No it doesn't. It merely transfers the problem from the Law and Order budget to the Health budget. Granted it moves the facilitators of production and supply from criminals to pharmaceutical industries but that's about it. And if its as highly taxed as people pretend legalised crack is going to be, people will still be breaking into your house to pay for it.

"The tide is turning. Pot was nearly legalised in California".

So in other words it failed again, in the joint most left wing hippie drippie State in the US (the other state being Vermont). And even if it got voted in on a State level the Federal Government would withold their funding until they changed their minds PDQ, just like they did with Nevada and speeding.

"There are experiments in Holland, Portugal, Spain and others, which have not led to the collapse of society".

The Dutch Shitcanned the Heroin shoot em up liberalisation because it didn't work. They rowed back on everything except pot, probably because of the death threats they were getting from the Amsterdam Chamber of Tourism. Don't know about Spain. I can name one other - can you? And the one I'm thinking about got cracked down on massively.

There's too much money in law enforcement to ever change this. You can wave your arms around about how unfair this is, but it will never change. No matter how many breathless articles "High Times" writes about how the DEA are all Nazis. Being caught with drugs is like being a motorist and speeding. If you choose to do this, Its one of those lottery events you just have to deal with. The police may catch you and stick you in a cell with a very amourous Bubba where your anal muscles may experience some dammage, the chances are small, but them's the risks you take.

Travelgall said...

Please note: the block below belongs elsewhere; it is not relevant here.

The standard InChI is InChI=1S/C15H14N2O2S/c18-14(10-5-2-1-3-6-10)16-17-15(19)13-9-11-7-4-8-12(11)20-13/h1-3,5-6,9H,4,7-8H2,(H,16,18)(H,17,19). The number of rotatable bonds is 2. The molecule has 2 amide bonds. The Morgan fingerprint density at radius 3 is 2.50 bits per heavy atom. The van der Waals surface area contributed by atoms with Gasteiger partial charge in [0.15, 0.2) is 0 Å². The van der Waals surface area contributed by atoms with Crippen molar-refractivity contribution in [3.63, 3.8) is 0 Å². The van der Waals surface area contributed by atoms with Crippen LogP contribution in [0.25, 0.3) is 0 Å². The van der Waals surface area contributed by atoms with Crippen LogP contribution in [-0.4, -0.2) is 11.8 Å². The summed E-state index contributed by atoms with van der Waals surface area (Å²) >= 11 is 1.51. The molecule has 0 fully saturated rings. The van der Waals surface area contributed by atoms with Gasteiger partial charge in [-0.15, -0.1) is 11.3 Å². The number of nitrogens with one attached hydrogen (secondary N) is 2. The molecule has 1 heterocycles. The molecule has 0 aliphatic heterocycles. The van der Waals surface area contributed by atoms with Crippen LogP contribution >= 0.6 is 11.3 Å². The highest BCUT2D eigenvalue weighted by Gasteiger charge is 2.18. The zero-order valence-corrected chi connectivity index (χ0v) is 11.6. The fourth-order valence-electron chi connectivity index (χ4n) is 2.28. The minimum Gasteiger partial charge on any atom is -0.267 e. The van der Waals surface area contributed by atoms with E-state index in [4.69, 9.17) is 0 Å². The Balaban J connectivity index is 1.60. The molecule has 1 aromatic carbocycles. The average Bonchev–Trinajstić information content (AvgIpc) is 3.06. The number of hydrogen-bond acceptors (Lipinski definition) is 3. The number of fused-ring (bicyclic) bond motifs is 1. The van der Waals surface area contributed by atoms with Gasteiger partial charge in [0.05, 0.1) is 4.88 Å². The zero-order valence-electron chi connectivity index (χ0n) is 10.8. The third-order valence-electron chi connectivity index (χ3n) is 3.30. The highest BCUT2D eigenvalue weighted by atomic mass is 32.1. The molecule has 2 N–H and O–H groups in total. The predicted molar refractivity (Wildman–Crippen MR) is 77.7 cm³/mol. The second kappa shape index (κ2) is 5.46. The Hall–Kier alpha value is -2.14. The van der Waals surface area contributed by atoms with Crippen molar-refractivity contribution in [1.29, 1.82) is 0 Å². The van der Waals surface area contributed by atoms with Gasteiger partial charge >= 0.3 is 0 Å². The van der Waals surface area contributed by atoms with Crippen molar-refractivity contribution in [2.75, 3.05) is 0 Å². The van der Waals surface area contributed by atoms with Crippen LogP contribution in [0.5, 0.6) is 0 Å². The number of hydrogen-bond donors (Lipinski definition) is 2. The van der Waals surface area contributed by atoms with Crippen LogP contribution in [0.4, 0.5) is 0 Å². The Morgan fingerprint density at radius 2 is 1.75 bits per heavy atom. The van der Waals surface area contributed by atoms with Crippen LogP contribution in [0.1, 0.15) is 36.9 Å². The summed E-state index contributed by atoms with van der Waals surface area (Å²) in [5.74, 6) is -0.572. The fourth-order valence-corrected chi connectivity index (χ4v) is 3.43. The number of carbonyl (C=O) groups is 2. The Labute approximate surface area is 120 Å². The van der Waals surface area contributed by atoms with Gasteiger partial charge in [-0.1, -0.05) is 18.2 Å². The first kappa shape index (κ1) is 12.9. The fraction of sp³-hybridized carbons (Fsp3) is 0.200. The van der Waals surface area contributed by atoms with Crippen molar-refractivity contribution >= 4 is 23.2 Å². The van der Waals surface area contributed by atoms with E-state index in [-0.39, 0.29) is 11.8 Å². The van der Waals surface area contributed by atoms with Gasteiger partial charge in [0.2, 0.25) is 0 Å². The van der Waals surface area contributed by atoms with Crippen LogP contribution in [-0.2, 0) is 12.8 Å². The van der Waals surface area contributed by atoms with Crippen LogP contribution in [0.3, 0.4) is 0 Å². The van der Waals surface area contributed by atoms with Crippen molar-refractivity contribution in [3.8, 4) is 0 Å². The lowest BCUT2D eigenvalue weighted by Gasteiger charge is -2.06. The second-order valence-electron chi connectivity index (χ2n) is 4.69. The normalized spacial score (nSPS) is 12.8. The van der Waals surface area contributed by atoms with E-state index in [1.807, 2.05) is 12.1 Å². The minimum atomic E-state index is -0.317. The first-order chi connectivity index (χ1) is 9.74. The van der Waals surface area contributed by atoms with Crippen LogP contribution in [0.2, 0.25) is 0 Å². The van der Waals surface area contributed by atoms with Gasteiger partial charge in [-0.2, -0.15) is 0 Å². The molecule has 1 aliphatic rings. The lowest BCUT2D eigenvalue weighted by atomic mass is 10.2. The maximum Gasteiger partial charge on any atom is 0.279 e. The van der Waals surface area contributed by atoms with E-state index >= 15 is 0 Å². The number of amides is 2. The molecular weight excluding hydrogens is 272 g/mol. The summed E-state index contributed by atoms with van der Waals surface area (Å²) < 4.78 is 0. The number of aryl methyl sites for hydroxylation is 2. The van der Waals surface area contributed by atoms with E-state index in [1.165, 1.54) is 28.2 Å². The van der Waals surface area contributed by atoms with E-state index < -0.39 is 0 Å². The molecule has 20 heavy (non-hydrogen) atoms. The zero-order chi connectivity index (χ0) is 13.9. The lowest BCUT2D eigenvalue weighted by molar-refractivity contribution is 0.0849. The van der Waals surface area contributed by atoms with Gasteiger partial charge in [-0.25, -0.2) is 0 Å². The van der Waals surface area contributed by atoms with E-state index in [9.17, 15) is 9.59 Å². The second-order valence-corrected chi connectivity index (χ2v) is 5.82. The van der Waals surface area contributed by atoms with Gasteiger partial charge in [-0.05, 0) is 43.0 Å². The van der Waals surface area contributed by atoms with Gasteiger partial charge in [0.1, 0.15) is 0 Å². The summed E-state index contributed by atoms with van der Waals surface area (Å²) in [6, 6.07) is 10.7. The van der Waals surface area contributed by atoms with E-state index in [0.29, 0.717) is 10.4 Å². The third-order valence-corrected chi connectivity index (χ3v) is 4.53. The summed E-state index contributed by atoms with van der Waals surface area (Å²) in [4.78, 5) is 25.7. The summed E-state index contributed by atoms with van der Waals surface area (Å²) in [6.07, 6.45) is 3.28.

This comment has been removed by the author.
Travelgall said...

The analogy I have used with speeding is a good one. I think the current speed laws are dumb. I can fart on about ABS, better survivability on impact, better tires and grip, more fuel efficient cars till the cows come home. I am realistic enough however to know this will never change, even when they invent flying cars that obviously can't hit pedestrians and computers separate them so they can't hit each other. Even after all that there will still be a 70 mph zone because the RSPB will whinge about 70 being safe for commuting Pidgeons or something.

When most people think drugs, they think Pete Doherty and the shits that stole their silver wedding frames - not Sherlock Holmes. The average person will quite happily keep this illegal (and not all of them read the Daily Mail). Even more so as the Baby Boomer "Me" generation wankers (of which comrade Bob is one) who used Pot and LSD to get laid die off, and the next generation who remember Crack babies and Bathtub Meth start assuming the levers of power.

Jackart said...

TG: You say "It merely transfers the problem from the Law and Order budget to the Health budget. Granted it moves the facilitators of production and supply from criminals to pharmaceutical industries but that's about it. And if its as highly taxed as people pretend legalised crack is going to be, people will still be breaking into your house to pay for it"